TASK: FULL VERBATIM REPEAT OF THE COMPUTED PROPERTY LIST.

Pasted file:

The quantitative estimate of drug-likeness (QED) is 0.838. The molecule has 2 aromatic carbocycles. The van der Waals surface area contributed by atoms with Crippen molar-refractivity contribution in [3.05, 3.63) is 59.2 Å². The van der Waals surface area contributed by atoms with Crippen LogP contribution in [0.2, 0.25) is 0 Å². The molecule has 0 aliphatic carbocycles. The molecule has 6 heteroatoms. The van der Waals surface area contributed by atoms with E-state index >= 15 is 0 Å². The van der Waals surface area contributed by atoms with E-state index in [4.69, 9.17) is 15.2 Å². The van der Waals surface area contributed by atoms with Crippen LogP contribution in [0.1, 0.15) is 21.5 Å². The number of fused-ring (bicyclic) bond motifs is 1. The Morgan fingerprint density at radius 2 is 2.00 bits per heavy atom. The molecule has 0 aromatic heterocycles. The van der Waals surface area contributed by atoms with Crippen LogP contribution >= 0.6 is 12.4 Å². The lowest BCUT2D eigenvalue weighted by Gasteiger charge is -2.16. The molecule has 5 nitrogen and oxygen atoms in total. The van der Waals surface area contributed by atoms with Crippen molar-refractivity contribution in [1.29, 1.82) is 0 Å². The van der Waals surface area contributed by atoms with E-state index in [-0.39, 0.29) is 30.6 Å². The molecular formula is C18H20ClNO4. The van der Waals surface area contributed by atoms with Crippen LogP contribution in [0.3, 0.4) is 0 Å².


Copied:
The quantitative estimate of drug-likeness (QED) is 0.838. The molecule has 2 aromatic carbocycles. The van der Waals surface area contributed by atoms with Crippen molar-refractivity contribution in [3.05, 3.63) is 59.2 Å². The van der Waals surface area contributed by atoms with Crippen LogP contribution in [0.2, 0.25) is 0 Å². The molecule has 0 aliphatic carbocycles. The molecule has 6 heteroatoms. The van der Waals surface area contributed by atoms with E-state index >= 15 is 0 Å². The van der Waals surface area contributed by atoms with E-state index in [4.69, 9.17) is 15.2 Å². The van der Waals surface area contributed by atoms with Crippen LogP contribution in [0.1, 0.15) is 21.5 Å². The number of fused-ring (bicyclic) bond motifs is 1. The Morgan fingerprint density at radius 2 is 2.00 bits per heavy atom. The molecule has 0 aromatic heterocycles. The van der Waals surface area contributed by atoms with Crippen LogP contribution >= 0.6 is 12.4 Å². The lowest BCUT2D eigenvalue weighted by Gasteiger charge is -2.16. The molecule has 5 nitrogen and oxygen atoms in total. The van der Waals surface area contributed by atoms with Crippen molar-refractivity contribution in [1.29, 1.82) is 0 Å². The van der Waals surface area contributed by atoms with E-state index in [-0.39, 0.29) is 30.6 Å². The molecular formula is C18H20ClNO4. The van der Waals surface area contributed by atoms with Crippen LogP contribution in [0.3, 0.4) is 0 Å².